David Newman
Views on the Borderline

Geopolitics and the New Middle East

Source: David Newman screenshot

It was back in the heady days of the Oslo Accords, over twenty five years ago, that Shimon Peres, Yossi Beilin and their backroom staff coined the term the “New Middle East” to describe what, they believed, was about to happen as Israelis and Palestinians set out on the path of peace.

But Oslo collapsed, settlement and de fact annexation of the West Bank became even more entrenched than previously, and no Arab country in the region (excepting those who had already signed an agreement with Israel – Egypt and Jordan) was prepared to exchange the old for the new.

Yesterday on the lawns of the White House, we did indeed witness a very different Middle East emerging to the one that we have known for the past seventy years. This new Middle East is not exactly the one that was  foreseen by Peres and Beilin, nor has it come around because of an Israeli-Palestinian agreement – quite the opposite. But it has happened and none of us, however much we may not be supporters of Prime Minister Netanyahu and his government, however much we may think that the Palestinians have yet again been left on the sideline, none of us can ignore the significance of what we saw take place as Israel’s Prime Minister signed a formal peace agreement with both the United Arab  Emirates  and Bahrain.

The reasons for this version of a New Middle East are very different to those which were on the agenda a quarter of a century ago. In the first place, there is nothing like a common enemy, one which harbours extreme Shi’a fanaticism and with the potential of developing a nuclear threat, which serves to unite the Gulf States with Israel. Both feel equally threatened, the Arabian peninsula with Saudi Arabia at its geographical and political center, probably even more so than Israel.

Source: David Newman map collection

The Gulf States have also lost any love they may have had in the past for the Palestinian cause. They may still pay lip service to such slogans as “end of occupation”, “no to annexation”, and “Palestinian statehood”, but they are equally aware that the Palestinians have taken an internal path which is not in the interests of the Gulf States. Moreover, as economic change, and even  decline, sets in globally, the Gulf States are no longer prepared, at least as they perceive the developing and changing regional geopolitical situation, to have the Palestinian leadership add a further obstacle to economic prosperity as a result of poor decision making and a move towards political fundamentalism.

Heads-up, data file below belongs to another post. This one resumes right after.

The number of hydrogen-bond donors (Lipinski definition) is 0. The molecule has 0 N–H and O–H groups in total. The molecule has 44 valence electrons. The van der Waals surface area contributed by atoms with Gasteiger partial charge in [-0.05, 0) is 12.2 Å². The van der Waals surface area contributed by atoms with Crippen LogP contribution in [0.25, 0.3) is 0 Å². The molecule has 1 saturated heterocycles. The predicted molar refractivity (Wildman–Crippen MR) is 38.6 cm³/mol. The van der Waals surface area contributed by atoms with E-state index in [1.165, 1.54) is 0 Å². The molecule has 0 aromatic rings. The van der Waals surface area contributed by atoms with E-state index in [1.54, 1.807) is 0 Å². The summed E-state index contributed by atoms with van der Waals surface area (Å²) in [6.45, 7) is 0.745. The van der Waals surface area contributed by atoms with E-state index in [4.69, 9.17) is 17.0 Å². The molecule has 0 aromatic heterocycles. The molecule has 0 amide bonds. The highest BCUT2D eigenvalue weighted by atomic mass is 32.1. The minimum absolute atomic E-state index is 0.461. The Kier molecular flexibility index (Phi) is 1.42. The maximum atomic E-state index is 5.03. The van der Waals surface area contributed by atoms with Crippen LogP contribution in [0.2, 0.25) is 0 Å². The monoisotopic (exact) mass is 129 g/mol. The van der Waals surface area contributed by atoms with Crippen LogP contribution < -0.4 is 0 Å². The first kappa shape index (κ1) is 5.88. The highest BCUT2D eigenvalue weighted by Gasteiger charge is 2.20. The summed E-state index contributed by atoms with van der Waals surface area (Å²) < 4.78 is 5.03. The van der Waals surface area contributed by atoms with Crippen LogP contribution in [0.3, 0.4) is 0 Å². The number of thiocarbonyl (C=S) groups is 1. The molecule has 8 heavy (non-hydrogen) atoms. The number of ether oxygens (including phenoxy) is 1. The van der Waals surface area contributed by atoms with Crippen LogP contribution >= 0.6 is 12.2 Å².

It is little wonder that Egypt was so enthusiastic about the   agreement with the UAE and Bahrain. Ever since the signing of the Camp David Accords almost forty years ago they have been criticised within the Arab world for being the only Arab State to have done a deal with Israel. The addition of Jordan fifteen years later was but a side issue and the Egyptian leadership has always felt threatened by internal unrest which constantly raises and challenges the peace agreement with Israel – however cold that Agreement may be. No longer will Egypt feel isolated within the wider Arab world and there is a strong likelihood that the latest agreements will do much to consolidate and to warm up Israel – Egypt relations in the immediate future.

Israel  gained a great deal in its security posture from the peace with Egypt by removing the immediate existential threat to the existence of the State.  The Agreements with the UAE and Bahrain offer very different benefits, mostly economic, from technology to oil,  from medicine to global business. The new peace agreements are a sign of the era within which we live. They do not focus on the unchanging political mantras of the past fifty years, even if many of those political problems remain unresolved. They are agreements which are rooted in the mutuality of geo-economic interests of countries determined to remain at the forefront of global development, even in, and especially so, in a world threated by the Corona pandemic and an economic downturn.